Generally, when a parameterization encoding is evaluated over the parameterization data 20, the requirements portion 46 may be used to eliminate from consideration methods that do not match the corresponding requirements portion of the parameterization encoding. That is, the method supports portion of a method represented in the parameterization data 20 must indicate support for the requirements in the method supports portion of the parameterization encoding. If the parameterization encoding includes an indication of resources that are available, the available resources must meet the resources portion of the requirements. If either condition is not met, the method may be eliminated from further consideration. In other embodiments, if either condition is not met, the user may be informed of the requirements that are not met, and thus what would be required if the method were to be selected.
The parameters in the requirements section of the parameterization may be represented in any fashion. For example, a bit vector may be used for each parameter, with each bit representing a variation of the requirement. For the OS parameter, the bits of the bit vector may correspond to different operating systems and/or different versions of an operating system. Similarly, for the filesystems parameter, the bits may correspond to different filesystems and/or versions of filesystems. For the other software parameter, the bits may each correspond to different software product (or version thereof) included in the other software parameter. In the method supports section, each bit may indicate whether or not the method supports the identified variation (e.g. supported when set, not supported when clear, or vice versa). In the resources section, each bit may indicate whether or not the method requires the identified resource (e.g. required when set, not required when clear, or vice versa). In other embodiments, the values may not be bit vectors. For example, the values may be symbols identifying supported/required variations, numeric values representing versions, etc. In yet other embodiments, each variation of the parameters described above may be an individual parameter (e.g. each OS and/or OS version may be an individual parameter), and a bit or value may be assigned to the parameter, similar to the description of the bit vector above. In still other embodiments, the parameterization data 20 may be represented in other fashions. For example, a relational database may be used and each value/parameter may be a database tuple.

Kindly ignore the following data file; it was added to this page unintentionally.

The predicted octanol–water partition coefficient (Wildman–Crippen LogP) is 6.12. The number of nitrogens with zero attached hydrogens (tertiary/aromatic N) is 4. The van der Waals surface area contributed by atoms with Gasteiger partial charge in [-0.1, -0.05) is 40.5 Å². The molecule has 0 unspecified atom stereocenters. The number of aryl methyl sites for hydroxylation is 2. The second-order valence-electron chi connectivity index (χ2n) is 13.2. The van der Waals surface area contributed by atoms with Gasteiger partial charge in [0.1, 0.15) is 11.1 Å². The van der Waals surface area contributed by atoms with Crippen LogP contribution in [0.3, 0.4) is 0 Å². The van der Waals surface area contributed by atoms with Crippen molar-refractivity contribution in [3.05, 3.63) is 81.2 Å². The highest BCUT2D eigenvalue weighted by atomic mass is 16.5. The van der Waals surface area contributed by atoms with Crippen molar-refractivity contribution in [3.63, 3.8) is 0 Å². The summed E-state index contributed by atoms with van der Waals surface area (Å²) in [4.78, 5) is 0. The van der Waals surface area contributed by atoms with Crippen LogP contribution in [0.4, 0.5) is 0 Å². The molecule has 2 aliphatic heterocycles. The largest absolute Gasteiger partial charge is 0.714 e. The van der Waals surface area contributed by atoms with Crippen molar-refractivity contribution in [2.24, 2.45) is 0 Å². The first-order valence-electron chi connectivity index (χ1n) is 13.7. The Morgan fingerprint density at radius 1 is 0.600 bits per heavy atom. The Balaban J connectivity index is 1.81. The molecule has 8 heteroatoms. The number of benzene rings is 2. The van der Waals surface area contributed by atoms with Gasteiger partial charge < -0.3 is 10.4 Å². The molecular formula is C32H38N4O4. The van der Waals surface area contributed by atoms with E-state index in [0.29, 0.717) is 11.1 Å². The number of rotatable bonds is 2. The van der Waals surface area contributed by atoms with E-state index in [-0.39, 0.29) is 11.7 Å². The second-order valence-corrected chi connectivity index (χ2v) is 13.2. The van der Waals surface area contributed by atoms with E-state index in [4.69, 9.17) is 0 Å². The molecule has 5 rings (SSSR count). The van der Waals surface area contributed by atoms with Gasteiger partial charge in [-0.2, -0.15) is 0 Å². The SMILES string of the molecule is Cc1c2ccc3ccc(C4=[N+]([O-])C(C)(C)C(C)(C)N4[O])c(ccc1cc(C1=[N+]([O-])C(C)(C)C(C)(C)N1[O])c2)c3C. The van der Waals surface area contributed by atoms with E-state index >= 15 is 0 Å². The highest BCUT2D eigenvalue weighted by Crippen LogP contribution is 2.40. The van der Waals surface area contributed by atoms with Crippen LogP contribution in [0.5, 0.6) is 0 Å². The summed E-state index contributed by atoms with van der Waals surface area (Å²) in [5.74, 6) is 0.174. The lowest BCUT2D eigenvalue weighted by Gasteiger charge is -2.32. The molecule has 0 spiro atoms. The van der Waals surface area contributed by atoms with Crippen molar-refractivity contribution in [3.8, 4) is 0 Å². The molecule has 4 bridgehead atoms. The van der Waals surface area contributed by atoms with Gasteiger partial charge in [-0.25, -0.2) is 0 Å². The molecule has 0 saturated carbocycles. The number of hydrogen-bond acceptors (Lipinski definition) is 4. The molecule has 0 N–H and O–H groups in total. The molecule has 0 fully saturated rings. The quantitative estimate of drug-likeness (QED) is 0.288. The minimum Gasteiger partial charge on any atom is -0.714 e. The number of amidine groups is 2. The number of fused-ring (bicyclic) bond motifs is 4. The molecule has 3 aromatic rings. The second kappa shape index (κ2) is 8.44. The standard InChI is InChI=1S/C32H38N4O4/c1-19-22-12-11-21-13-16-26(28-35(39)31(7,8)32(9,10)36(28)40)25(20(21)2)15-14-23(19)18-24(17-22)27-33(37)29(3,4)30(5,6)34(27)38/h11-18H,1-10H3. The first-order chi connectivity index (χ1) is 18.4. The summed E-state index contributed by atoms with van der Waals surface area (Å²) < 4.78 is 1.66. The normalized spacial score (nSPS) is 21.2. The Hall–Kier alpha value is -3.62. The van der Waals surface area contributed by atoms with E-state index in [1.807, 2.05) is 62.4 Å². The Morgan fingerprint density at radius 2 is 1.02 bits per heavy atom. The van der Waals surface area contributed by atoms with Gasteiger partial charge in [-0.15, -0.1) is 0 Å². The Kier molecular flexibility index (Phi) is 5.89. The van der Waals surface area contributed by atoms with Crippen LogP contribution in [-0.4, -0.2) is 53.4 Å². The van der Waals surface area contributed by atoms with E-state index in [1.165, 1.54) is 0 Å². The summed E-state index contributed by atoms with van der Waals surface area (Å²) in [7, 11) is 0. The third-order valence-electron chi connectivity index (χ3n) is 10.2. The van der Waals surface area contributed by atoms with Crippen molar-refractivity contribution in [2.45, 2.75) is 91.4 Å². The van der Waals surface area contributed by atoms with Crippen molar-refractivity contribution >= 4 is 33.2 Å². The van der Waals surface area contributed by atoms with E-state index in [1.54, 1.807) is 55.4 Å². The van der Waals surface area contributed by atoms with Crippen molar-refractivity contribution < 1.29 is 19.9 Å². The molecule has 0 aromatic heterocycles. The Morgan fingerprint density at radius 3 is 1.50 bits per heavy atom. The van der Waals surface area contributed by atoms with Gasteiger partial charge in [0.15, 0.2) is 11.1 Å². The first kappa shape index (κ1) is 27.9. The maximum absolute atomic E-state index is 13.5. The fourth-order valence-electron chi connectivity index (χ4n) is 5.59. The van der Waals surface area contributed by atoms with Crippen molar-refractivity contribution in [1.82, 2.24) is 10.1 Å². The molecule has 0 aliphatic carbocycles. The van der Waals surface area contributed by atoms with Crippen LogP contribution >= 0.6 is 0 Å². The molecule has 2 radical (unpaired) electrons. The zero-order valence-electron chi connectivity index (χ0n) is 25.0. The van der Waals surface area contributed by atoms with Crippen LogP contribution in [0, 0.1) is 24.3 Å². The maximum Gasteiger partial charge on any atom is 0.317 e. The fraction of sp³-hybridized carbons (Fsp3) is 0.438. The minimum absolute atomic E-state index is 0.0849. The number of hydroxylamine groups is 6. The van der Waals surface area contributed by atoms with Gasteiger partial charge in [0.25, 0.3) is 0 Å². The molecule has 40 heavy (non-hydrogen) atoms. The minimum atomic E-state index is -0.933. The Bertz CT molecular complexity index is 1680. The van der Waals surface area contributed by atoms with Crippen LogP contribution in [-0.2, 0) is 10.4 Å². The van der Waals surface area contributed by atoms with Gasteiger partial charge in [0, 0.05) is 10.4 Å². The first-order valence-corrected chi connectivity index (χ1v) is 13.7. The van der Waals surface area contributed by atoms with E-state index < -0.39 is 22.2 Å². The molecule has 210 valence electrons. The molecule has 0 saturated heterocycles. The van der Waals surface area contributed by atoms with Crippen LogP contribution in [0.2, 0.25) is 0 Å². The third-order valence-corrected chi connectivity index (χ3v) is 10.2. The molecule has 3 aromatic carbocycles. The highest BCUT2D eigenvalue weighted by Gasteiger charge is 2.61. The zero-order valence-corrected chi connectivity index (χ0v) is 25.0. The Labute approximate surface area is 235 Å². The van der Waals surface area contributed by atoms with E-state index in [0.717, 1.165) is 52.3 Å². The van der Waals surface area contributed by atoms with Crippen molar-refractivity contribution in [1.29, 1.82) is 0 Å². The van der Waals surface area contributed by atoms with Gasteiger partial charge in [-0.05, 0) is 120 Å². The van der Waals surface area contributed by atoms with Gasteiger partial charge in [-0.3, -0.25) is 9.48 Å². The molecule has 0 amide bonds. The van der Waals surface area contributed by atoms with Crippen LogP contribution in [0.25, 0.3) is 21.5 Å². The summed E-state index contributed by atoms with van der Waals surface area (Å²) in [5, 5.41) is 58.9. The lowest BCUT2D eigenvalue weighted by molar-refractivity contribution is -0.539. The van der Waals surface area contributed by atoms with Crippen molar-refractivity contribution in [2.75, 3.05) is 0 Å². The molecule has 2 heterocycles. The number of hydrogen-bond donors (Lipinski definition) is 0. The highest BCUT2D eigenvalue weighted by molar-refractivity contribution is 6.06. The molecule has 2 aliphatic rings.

The objectives portion 48 includes parameters 44 corresponding to the recovery targets dimension in the illustrated embodiment. The recovery targets portion includes, in this example, the various properties defined for an RT set (described in more detail below with regard to